MELBOURNE HAS A REPUTATION as a buttoned-down town, but arrive on the first Tuesday in November and you might think you’ve stumbled into the Mad Hatter’s tea party. Businesses brandish “closed” signs; blokes don suits and colourful ties; women parade a rainbow whirl of hats, fascinators, and other head-gear; and a general mood of silliness prevails. This is Melbourne Cup Day, the culmination of an annual horseracing carnival, when even those who can’t tell blinkers from bookmakers feel compelled to have “a flutter,” or a bet.
Author Denise Cullen Photography Petrina Tinslay
DAY THREE / You’re in for an authentic Melbourne experience as you catch the tram to bohemian Brunswick Street for breakfast at Mario’s Café. Owner Mario Maccarone began serving all-day breakfasts to cater to the area’s crowd of late-sleeping artists and musicians, but the café welcomes all comers. Pull up a stool at the front window so you can watch the passing parade and tuck into eggs
Benedict or Florentine or else try Mario’s own Bircher muesli with grated apple and yogurt.
After lingering over a last cup of caffe, turn left and take a rewarding stroll down Brunswick Street. This strip is home to an eclectic smattering of shops that perfectly showcase the artistic, individualistic nature of one of Melbourne’s most famous funky inner-city suburbs, Fitzroy. Particularly worth a visit are Kleins perfumery and Scally and Trombone, with its assortment of millinery and jewellery. The Greenstore has cutting-edge gifts for eco-conscious friends back home, and the T2 store across the road sparked a small revolution for tea aficionados.
From here, you’re close enough to hoof it across to The Melbourne Museum, with its focus on the Australian, and in particular, the Melbourne way of life. Highlights include a living fern gully that replicates Victoria’s mountain forests and the mounted hide of Phar Lap, the champion racehorse that died in 1932.
After three days on foot, your legs might be tiring, so cab it down to The Press Club for lunch. Located on the ground floor of an old newspaper building, this restaurant offers fresh interpretations of classic Greek food in a city that has the third-largest Greek population in the world. Slide into one of the plush leather banquettes and peruse a menu that has been described as “a combination of Hellenic nostalgia and avant-Greek experimentation.” The four-course kerasma offers a taste of many dishes, including mussel spanakopita and baklava with licorice ice cream, but be warned: Portions are extremely generous.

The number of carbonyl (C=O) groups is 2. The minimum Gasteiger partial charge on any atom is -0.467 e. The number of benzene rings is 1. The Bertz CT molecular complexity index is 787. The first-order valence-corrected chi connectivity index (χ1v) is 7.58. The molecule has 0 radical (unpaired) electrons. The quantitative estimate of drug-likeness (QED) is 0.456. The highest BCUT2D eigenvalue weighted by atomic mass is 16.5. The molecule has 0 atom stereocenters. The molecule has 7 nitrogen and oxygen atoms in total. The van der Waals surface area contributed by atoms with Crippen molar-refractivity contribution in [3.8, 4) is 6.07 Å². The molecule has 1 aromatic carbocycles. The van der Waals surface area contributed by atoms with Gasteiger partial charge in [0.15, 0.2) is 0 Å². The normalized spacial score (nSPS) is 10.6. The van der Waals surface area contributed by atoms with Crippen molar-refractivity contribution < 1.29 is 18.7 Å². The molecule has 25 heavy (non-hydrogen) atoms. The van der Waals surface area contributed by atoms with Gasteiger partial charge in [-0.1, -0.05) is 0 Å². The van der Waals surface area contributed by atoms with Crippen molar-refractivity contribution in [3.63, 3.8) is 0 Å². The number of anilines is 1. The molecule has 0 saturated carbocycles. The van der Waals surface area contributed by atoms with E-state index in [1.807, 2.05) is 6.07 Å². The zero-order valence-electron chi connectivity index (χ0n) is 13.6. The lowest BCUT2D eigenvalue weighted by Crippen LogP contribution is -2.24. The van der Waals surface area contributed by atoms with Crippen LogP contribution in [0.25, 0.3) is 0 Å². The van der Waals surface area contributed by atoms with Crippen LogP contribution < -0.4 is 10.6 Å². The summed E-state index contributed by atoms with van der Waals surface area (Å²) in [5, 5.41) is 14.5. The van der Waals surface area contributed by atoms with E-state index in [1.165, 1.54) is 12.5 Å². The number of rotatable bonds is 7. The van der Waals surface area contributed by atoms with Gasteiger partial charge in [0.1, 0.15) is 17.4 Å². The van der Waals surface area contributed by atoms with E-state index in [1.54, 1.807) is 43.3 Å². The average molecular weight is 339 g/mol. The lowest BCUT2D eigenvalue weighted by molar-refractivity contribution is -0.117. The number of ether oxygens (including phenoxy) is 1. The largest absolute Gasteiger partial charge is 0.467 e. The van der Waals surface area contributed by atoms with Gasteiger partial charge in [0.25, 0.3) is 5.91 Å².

Around the corner are the Fitzroy Gardens. This landscaped 19th-century wonder is spread over 64 acres. Points of interest within the garden include the family home of English navigator James Cook, a model Tudor Village, and The Fairies’ Tree featuring mythical and realistic carvings.
Head back across the river to Pure South for an early dinner. This award-winning restaurant serves seafood, dry-aged steak, milk-fed lamb, hand-fed pork, quail, pheasant, and other offerings sourced exclusively from the Tasmanian and Bass Strait islands.
With the taste of a smooth semifreddo on your lips, take a short walk to The Arts Centre. Billed as the flagship of the performing arts in the state of Victoria, this constellation of venues offers a wide and changing array of music, dance, and drama.
Before retiring for the night, indulge in a nightcap at the hotel’s Aria Lounge. This intimate spot is the perfect place to hunker down and reflect on the past three days, raising your glass in a heartfelt toast to magical, mercurial, multicultural Melbourne.
Denise Cullen became acquainted with Melbourne’s passion for racing as a child, when her father helped her stake 50 cents on Think Big in the 1974 cup. The horse won, and she pocketed a fortune of A$12.
November is spring in Melbourne. Winds from the interior can boost highs into the 80s and 90s, and winds from off the Southern Ocean can leave afternoons as cool as 60. Summer highs peak near 80, with lows in the upper 50s. Melbourne enjoys mild winters with highs ranging from the mid-50s to the lower 60s and lows in the 40s. The warmest days peak in the 70s.
Weather information is provided by The Weather Channel. For more Melbourne climatological details, visit weather.com.
Melbourne Airport is Australia’s second-busiest but is less frenetic than you might imagine. It takes 20 minutes and costs A$16 (US$13) to go from the airport to the city on the Skybus Super Shuttle. A taxi ride to the city will cost A$40 (US$32). Melbourne is compact and built on a grid system, making it easy to navigate on foot. Fun, free City Circle trams travel the perimeter of the central business district.
A Melbourne Aquarium (melbourneaquarium.com.au) Southern Ocean creatures and a glass-bottom boat ride
B Eureka Skydeck 88 (eurekaskydeck.com.au) Includes The Edge, a glass cube that projects 3 metres from Melbourne’s tallest building
C Luna Park (lunapark. com.au) Classic, colourful carnival rides
D Scienceworks and Melbourne Planetarium (museumvictoria.com.au/ scienceworks) Hands-on exhibits including a competition against an Olympic gold medallist